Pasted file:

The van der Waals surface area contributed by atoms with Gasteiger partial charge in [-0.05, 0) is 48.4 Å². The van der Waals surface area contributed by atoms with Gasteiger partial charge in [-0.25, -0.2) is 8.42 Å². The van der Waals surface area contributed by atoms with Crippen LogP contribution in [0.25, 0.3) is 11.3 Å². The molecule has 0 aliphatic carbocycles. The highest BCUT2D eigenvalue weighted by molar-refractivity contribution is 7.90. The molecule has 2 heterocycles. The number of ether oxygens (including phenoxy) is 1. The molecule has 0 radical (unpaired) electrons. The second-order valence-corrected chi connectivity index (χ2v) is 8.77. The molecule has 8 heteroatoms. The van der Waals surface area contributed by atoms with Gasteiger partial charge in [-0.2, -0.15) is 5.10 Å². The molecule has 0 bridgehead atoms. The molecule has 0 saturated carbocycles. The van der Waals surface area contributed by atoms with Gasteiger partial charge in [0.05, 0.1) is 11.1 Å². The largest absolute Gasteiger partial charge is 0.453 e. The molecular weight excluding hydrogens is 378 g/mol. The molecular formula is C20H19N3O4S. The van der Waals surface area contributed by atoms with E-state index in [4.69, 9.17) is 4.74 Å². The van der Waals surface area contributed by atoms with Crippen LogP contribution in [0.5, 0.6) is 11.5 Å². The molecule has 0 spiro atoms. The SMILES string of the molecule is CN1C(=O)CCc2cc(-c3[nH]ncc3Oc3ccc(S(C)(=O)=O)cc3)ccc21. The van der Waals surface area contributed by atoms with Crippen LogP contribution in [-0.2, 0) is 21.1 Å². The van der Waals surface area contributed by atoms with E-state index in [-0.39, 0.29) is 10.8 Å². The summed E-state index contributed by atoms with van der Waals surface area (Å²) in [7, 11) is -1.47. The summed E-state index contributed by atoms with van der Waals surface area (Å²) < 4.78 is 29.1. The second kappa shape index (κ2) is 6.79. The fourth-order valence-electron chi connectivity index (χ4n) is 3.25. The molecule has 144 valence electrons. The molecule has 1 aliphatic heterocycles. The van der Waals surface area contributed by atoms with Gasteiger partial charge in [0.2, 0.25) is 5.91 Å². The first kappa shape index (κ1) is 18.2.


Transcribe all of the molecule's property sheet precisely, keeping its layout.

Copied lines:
The van der Waals surface area contributed by atoms with Gasteiger partial charge in [-0.05, 0) is 48.4 Å². The van der Waals surface area contributed by atoms with Gasteiger partial charge in [-0.25, -0.2) is 8.42 Å². The van der Waals surface area contributed by atoms with Crippen LogP contribution in [0.25, 0.3) is 11.3 Å². The molecule has 0 aliphatic carbocycles. The highest BCUT2D eigenvalue weighted by molar-refractivity contribution is 7.90. The molecule has 2 heterocycles. The number of ether oxygens (including phenoxy) is 1. The molecule has 0 radical (unpaired) electrons. The second-order valence-corrected chi connectivity index (χ2v) is 8.77. The molecule has 8 heteroatoms. The van der Waals surface area contributed by atoms with Gasteiger partial charge in [-0.2, -0.15) is 5.10 Å². The molecule has 0 bridgehead atoms. The molecule has 0 saturated carbocycles. The van der Waals surface area contributed by atoms with Gasteiger partial charge in [0.05, 0.1) is 11.1 Å². The largest absolute Gasteiger partial charge is 0.453 e. The molecular weight excluding hydrogens is 378 g/mol. The molecular formula is C20H19N3O4S. The van der Waals surface area contributed by atoms with E-state index in [4.69, 9.17) is 4.74 Å². The van der Waals surface area contributed by atoms with Crippen LogP contribution in [0.5, 0.6) is 11.5 Å². The molecule has 0 spiro atoms. The SMILES string of the molecule is CN1C(=O)CCc2cc(-c3[nH]ncc3Oc3ccc(S(C)(=O)=O)cc3)ccc21. The van der Waals surface area contributed by atoms with Crippen LogP contribution in [-0.2, 0) is 21.1 Å². The van der Waals surface area contributed by atoms with E-state index in [-0.39, 0.29) is 10.8 Å². The summed E-state index contributed by atoms with van der Waals surface area (Å²) in [7, 11) is -1.47. The summed E-state index contributed by atoms with van der Waals surface area (Å²) < 4.78 is 29.1. The second kappa shape index (κ2) is 6.79. The fourth-order valence-electron chi connectivity index (χ4n) is 3.25. The molecule has 144 valence electrons. The molecule has 1 aliphatic heterocycles. The van der Waals surface area contributed by atoms with Gasteiger partial charge in [0.2, 0.25) is 5.91 Å². The first kappa shape index (κ1) is 18.2.